You know what really annoys me? The insistence that a child’s academic achievement is all that is important.

A grades A grades A grades!

I read an article last year that really stuck in my mind, and the gist of the article was ‘even though he only has his O levels he has still done well in life’. Even though he only has his O levels?!! It was as if they were saying even though he only has one arm and no legs, or even though he had half his brain removed, or even though his head is on backwards, he has still done well! (I bet the person who wrote the article was an A level student, otherwise they would not have been so condescending).

How can we be so cruel to judge an A grade student as better than a B, C, or D student, or an A level student superior to an O level student? We look at A grades and A levels and associated them with success, with perfection, and we look at B, C, and D grades and O levels and think of them as less than perfect, as failures.


How often do we take a look at a beautifully made piece of furniture and marvel at it?

How often do we admire a spectacular flower arrangement?

How often do we look at a painting, amazed that the artist created something so incredible?

How often do we look at a sculpture and wonder how the sculptor could take raw materials and transform it into such beauty?

Academic achievement is NOT the yardstick by which we should measure ourselves or our children.

OUR ACTIONS are what we should measure ourselves and others by, and OUR PASSION.

A carpenter feels so at one with the wood that he instinctively knows how to shape it, how it fits together, how best to show its natural beauty.

A florist knows how shapes, colors and scents fit together and compliment each other.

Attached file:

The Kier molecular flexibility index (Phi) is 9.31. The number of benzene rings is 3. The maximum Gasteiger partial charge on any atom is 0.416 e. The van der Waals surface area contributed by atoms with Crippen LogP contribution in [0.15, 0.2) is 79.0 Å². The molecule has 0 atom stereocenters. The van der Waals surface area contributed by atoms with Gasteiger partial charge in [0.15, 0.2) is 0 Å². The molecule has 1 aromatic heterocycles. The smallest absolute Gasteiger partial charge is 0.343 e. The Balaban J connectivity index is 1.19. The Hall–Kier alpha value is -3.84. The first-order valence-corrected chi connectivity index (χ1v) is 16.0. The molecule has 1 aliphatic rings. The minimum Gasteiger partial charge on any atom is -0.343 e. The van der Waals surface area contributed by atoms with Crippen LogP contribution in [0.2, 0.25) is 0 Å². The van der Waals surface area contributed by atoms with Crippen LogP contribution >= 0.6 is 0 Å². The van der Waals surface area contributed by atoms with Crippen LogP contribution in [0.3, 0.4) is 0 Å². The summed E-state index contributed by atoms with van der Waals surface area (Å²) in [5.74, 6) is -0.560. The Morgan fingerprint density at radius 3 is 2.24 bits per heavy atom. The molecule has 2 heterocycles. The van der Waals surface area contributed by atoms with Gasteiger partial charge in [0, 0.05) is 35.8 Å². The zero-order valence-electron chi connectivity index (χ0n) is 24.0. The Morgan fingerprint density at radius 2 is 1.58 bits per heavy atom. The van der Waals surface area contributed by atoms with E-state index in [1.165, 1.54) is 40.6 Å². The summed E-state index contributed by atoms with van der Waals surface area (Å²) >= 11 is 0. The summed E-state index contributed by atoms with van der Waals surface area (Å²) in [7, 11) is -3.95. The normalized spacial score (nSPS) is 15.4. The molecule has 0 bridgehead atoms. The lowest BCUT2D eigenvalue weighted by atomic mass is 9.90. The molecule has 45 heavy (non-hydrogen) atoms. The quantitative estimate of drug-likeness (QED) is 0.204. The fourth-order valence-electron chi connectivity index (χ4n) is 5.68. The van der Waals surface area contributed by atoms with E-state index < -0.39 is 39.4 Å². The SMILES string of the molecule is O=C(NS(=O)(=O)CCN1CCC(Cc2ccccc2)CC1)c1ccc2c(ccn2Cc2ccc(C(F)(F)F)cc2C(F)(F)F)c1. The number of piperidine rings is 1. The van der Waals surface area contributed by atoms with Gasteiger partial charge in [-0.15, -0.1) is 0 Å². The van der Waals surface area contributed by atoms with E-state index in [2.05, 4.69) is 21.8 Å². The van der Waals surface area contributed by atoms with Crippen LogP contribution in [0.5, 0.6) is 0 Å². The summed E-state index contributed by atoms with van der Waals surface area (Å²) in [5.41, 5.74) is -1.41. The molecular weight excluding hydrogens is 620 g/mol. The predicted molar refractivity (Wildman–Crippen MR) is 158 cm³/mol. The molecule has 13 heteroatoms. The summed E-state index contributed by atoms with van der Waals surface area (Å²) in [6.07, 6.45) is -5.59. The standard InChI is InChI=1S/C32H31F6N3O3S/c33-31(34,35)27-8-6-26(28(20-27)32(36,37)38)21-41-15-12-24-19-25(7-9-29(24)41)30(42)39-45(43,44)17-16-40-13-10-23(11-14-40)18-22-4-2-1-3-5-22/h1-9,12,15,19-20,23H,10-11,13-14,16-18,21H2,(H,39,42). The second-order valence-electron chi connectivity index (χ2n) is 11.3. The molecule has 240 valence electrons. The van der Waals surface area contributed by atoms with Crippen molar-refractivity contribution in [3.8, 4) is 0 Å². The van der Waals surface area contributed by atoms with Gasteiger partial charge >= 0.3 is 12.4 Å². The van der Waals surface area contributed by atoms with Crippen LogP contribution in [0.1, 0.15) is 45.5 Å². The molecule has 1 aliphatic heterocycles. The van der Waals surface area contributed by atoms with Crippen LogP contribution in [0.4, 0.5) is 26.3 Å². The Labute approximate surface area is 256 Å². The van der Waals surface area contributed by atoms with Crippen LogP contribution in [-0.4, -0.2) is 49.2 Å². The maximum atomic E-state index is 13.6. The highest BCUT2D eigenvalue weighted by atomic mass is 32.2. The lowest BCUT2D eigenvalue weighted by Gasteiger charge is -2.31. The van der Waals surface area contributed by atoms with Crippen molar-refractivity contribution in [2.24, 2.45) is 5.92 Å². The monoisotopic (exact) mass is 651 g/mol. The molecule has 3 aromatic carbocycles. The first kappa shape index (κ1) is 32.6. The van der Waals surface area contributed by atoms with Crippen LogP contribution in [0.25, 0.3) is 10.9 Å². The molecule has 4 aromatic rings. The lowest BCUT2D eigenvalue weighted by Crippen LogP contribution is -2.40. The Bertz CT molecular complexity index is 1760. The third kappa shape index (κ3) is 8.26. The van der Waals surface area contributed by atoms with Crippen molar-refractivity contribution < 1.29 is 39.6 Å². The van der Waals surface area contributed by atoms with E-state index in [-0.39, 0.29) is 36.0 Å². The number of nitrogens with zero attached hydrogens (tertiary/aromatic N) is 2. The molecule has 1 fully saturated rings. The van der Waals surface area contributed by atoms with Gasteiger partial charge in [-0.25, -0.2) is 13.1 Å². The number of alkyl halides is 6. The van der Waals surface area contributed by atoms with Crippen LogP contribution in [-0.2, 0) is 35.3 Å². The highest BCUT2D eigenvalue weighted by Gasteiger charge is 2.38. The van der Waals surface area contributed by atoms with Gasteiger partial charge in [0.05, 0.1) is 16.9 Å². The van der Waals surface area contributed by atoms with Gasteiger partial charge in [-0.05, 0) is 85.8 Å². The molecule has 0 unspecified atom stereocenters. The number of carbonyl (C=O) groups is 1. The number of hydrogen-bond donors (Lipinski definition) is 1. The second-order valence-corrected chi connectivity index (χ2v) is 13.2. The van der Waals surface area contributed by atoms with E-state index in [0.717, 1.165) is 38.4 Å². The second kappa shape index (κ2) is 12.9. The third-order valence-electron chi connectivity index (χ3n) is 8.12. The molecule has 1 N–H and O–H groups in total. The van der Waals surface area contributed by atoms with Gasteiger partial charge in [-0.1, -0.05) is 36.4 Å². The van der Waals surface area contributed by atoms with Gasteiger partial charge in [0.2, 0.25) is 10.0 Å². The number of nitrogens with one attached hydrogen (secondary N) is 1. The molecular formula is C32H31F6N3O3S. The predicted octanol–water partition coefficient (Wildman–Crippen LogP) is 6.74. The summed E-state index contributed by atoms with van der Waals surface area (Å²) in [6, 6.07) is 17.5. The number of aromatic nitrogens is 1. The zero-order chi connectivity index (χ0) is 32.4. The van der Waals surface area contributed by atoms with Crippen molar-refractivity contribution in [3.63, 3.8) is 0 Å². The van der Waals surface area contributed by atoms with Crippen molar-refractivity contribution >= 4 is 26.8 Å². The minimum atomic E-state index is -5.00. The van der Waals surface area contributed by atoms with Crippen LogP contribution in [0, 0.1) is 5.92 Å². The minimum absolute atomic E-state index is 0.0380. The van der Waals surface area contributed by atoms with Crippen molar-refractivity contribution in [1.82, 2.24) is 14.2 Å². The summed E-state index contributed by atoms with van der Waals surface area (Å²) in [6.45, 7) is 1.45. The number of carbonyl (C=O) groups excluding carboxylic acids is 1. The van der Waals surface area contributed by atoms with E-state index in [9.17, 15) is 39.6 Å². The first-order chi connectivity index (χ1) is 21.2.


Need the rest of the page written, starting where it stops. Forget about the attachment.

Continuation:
An artist has an image in her mind of what she desires to set free upon the canvas, and her passion will guide her hands and help her to set free the image in her mind.

A sculptor, like an artist, knows in her mind what it is she desires to mold the clay into, and her passion will guide her fingers to find that shape within the clay, as if it has always been there, waiting to be exposed.

A potter is so in-tune with the clay that she instinctively knows how to shape it this way and that.

Every person has a natural talent that is in line with his or her life direction. A person who finds academic work easy will most likely end up working in business, perhaps as an accountant, or a lawyer, or some other white-collar work, and they will he happy in that work. A person who is interested in food, in the way flavors fit together, may end up working in a kitchen or perhaps take it a step further and become a chef. A person who likes to make things with their hands will likely get a job somewhere that allows them to continue that fascination.

If we deem A grade and A levels to be the only grades that counts then what we are really saying is that we want all children to be academically inclined—like cloned academic Dolly sheep. The result of such a world would be a world without art, without novels, without movies, without plumbers, without mechanics, without houses, without fences, without restaurants.

We should celebrate the diversity of children and adults. We should celebrate the dreams that we hold and the passions that drive us.

You have no idea what it is like to discover that the burst of a caper’s saltiness combines perfectly with potato salad until you have combined them through your fascination for flavors, and discovered that it takes the potato salad to a whole new level. That is the passion that drives a person who works with food, or who is destined to work with food. That person may not be an A grade student, but who cares. The grade doesn’t make the potato salad.

An A grade didn’t fix your car.

An A grade didn’t mend your leaking pipes.

An A grade didn’t cook you the best meal you’ve ever eaten.

An A grade didn’t make that couch you fell in love with.

An A grade didn’t make that coffee table you just had to have.

A person did. A person with talent and passion for their work.

Don’t ever judge a person as a success or failure, as worthy or unworthy, based upon their grades. Judge them by their personality, their works, and by the way they live--be they child or adult.

Author's Bio: 

Robyn is a writer of visionary fiction. She is also a spiritual teacher and counselor. Visit her website to read about her novels, and also to read some of her articles and channeled teachings.